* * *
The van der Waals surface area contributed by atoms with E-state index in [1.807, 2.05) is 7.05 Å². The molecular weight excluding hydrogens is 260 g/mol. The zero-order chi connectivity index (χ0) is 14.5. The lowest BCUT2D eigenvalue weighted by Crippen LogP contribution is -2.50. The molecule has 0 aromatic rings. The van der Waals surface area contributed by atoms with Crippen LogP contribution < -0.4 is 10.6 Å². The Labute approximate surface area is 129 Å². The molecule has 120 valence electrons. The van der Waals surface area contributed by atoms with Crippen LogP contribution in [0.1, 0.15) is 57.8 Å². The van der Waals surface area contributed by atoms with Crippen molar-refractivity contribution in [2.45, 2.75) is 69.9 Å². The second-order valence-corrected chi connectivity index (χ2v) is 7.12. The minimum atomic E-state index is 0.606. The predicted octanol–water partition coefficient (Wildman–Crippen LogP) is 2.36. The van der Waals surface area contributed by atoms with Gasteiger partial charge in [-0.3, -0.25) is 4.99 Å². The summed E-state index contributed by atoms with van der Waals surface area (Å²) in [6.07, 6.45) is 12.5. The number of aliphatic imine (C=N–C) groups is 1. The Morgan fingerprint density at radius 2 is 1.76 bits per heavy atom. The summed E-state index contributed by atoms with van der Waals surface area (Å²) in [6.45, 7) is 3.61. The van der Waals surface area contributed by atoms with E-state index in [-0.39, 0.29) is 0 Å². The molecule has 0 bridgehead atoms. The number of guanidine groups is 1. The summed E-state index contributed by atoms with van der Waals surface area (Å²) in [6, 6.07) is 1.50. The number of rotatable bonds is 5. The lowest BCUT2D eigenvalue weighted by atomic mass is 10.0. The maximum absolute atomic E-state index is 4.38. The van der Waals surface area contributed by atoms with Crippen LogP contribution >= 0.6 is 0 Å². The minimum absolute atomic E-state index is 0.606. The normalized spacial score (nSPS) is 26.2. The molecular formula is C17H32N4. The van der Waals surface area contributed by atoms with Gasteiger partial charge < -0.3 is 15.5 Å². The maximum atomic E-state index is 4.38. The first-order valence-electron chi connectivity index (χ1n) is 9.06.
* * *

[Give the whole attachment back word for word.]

The van der Waals surface area contributed by atoms with E-state index in [1.807, 2.05) is 7.05 Å². The molecular weight excluding hydrogens is 260 g/mol. The zero-order chi connectivity index (χ0) is 14.5. The lowest BCUT2D eigenvalue weighted by Crippen LogP contribution is -2.50. The molecule has 0 aromatic rings. The van der Waals surface area contributed by atoms with Crippen LogP contribution < -0.4 is 10.6 Å². The Labute approximate surface area is 129 Å². The molecule has 120 valence electrons. The van der Waals surface area contributed by atoms with Crippen LogP contribution in [0.1, 0.15) is 57.8 Å². The van der Waals surface area contributed by atoms with Crippen molar-refractivity contribution in [2.45, 2.75) is 69.9 Å². The second-order valence-corrected chi connectivity index (χ2v) is 7.12. The minimum atomic E-state index is 0.606. The predicted octanol–water partition coefficient (Wildman–Crippen LogP) is 2.36. The van der Waals surface area contributed by atoms with Gasteiger partial charge in [-0.3, -0.25) is 4.99 Å². The summed E-state index contributed by atoms with van der Waals surface area (Å²) in [6.07, 6.45) is 12.5. The number of aliphatic imine (C=N–C) groups is 1. The Morgan fingerprint density at radius 2 is 1.76 bits per heavy atom. The summed E-state index contributed by atoms with van der Waals surface area (Å²) in [6.45, 7) is 3.61. The van der Waals surface area contributed by atoms with E-state index in [-0.39, 0.29) is 0 Å². The molecule has 0 bridgehead atoms. The number of guanidine groups is 1. The summed E-state index contributed by atoms with van der Waals surface area (Å²) in [6, 6.07) is 1.50. The number of rotatable bonds is 5. The lowest BCUT2D eigenvalue weighted by atomic mass is 10.0. The maximum absolute atomic E-state index is 4.38. The van der Waals surface area contributed by atoms with Crippen LogP contribution >= 0.6 is 0 Å². The minimum absolute atomic E-state index is 0.606. The normalized spacial score (nSPS) is 26.2. The molecular formula is C17H32N4. The van der Waals surface area contributed by atoms with Gasteiger partial charge < -0.3 is 15.5 Å². The maximum atomic E-state index is 4.38. The first-order valence-electron chi connectivity index (χ1n) is 9.06.